Reducing drug-related harm with research: Opioid overdose and HIV prevention work can save lives

Accidental drug overdose deaths among Nevadans increased by 55% from 2019 to 2020, an unfortunate symptom of the ongoing opioid crisis in Nevada. Researching and implementing effective, evidence-based legislation and drug treatment options continues to be critical in mitigating this public health concern. Karla Wagner, associate professor in the University of Nevada, Reno’s School of Public Health, works in conjunction with her research group, state legislators and community partners to help prevent opioid overdose-related deaths and HIV transmission. This cooperation has resulted in the advancement of important legislation related to drug policies, including expanded access to opioid overdose-reversal drugs.

“Dr. Wagner’s research has played a critical role in promoting our role in the community and making a difference in these critical times,” said Muge Akpinar-Elci, dean of the School of Public Health which is newly accredited by the Council on Education for Public Health. “Her research undoubtedly contributes to our mission.”

A notable example of research making significant influences on policy was in 2015, when then-Governor Brian Sandoval signed the “Good Samaritan Drug Overdose Act.” This act expanded access to naloxone, an opioid overdose reversal drug, and provided protection to those who administer naloxone and/or call 9-1-1 after witnessing an overdose. Shortly after joining the University in 2014, Wagner had the opportunity to apply her background and expertise to the creation of this revised statute, along with the contributions of other researchers and health professionals in the field. This collaboration resulted in the law’s successful passage, and at the time was considered one of the most comprehensive laws to pass all at once, compared to other states’ version of the legislation.

Karla Wagner holding a copy of the legislation she was involved in, signed by then-Governor Brian Sandoval.

Wagner describes this cooperation between researchers, the community, local and regional partners, and legislators as a “positive feedback loop.” Data and research findings inform policies, these policies change what is practiced in the field and those new practices allow for new research opportunities. This means the field is constantly evolving.

“Something very special about being at the University and in Nevada is there are so many opportunities for researchers like me to be involved in a very collaborative way with community partners,” Wagner said. “I’ve seen the ability of my research to inform legislation, and I have had opportunities to do very innovative and important research studies because of the work that people in the community are doing. That’s not the case everywhere.”

Since the law passed, Wagner said there’s been a cultural shift in the acceptance of naloxone. As the drug has become more available through pharmacies and free distribution programs across the state, it has inspired more open and empathetic conversations about overdose. These conversations are one way in which the stigma associated with drug use can be reduced, she explained.

Wagner also spoke fondly of her partnership with the University’s Center for the Application of Substance Abuse Technologies (CASAT). CASAT has overseen and funded a huge share of Nevada’s naloxone distribution since 2015 and she said, “it’s been great to work in partnership with [CASAT] as they expand and roll it out.”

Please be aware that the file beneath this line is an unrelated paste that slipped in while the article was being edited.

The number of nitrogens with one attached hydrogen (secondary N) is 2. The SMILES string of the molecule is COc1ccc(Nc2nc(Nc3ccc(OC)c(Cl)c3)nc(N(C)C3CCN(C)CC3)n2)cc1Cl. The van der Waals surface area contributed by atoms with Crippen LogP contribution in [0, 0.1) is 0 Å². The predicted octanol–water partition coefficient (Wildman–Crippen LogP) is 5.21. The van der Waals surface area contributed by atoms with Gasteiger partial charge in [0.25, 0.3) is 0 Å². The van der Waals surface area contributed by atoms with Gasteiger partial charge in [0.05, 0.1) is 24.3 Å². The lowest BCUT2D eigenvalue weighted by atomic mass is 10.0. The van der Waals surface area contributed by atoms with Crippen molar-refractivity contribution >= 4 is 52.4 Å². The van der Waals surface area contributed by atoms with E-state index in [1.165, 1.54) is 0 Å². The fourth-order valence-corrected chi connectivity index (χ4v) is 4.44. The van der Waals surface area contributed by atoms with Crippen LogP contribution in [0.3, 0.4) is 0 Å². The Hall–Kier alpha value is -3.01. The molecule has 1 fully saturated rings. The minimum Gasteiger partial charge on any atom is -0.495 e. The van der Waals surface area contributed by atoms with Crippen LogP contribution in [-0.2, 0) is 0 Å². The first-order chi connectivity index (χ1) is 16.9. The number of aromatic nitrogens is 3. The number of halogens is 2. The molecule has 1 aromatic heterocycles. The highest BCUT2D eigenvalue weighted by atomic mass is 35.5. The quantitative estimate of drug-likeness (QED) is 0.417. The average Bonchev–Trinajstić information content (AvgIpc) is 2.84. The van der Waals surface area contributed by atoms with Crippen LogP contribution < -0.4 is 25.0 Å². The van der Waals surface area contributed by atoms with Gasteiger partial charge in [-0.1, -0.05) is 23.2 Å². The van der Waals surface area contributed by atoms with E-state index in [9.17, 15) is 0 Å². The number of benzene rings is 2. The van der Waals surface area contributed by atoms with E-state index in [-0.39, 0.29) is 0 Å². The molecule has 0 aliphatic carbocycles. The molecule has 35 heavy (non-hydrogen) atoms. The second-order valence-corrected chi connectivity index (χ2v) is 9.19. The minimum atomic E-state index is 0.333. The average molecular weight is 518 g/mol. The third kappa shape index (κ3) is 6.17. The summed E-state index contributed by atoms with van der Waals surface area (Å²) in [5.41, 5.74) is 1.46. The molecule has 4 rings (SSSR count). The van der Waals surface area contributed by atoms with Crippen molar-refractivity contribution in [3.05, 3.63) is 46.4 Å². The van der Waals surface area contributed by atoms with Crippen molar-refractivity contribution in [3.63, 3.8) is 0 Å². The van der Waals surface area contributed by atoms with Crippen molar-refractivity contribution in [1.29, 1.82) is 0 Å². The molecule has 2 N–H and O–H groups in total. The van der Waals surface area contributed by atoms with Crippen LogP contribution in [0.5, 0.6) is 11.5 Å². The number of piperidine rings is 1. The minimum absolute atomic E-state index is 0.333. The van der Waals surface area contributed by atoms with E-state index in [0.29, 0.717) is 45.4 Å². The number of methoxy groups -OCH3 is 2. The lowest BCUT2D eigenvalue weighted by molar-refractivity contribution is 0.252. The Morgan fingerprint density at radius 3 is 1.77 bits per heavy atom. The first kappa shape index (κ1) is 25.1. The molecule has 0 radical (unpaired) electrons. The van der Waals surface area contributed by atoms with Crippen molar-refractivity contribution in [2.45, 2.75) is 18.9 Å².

Recently, Wagner’s research group had to shift their focus slightly to investigate different drugs, namely methamphetamine and fentanyl. When doing community outreach, Wagner said many community members asked what was being done to address methamphetamine, a drug responsible for a large share of the state’s drug-related harms. Currently there are no medicines like naloxone for methamphetamine overdoses or medications that can treat methamphetamine-dependence. This has fueled the team to participate in studies examining methamphetamine use, including a multi-site study in Nevada and New Mexico funded by the Centers for Disease Control and Prevention (CDC). Through these studies and continued research, they hope to soon provide prevention and intervention methods to those using methamphetamine.

Wagner and other faculty in the School of Public Health are in the early stages of considering a “research center focused on drug use and drug-related harms.” Their hope is that with a research center they can further build capacity among faculty, students, and trainees to participate in more important research, further expanding upon their present capabilities.

“Our School of Public Health is committed to providing high-quality education and research opportunities to public health students. The COVID-19 pandemic has transformed our world and shown the importance of investing in public health as well as our role in creating a more equitable and inclusive world,” Akpinar-Elci said.

While there will always be work to do on this topic, Wagner emphasized that she and her research group hold true to their research philosophy: listening to the community.

“My research group is very committed to doing work that centers the voices of people who use drugs and prioritizes the concerns of people that are affected by overdose. It’s not enough for us to stay in an ivory tower and publish papers. We work closely with the community, including people who use drugs, people who are in recovery, to make sure our work is relevant to their concerns,” she said.

If you or someone you know wants to learn more about Nevada’s opioid response and find out where to get naloxone, visit the Nevada State Opioid Response website.

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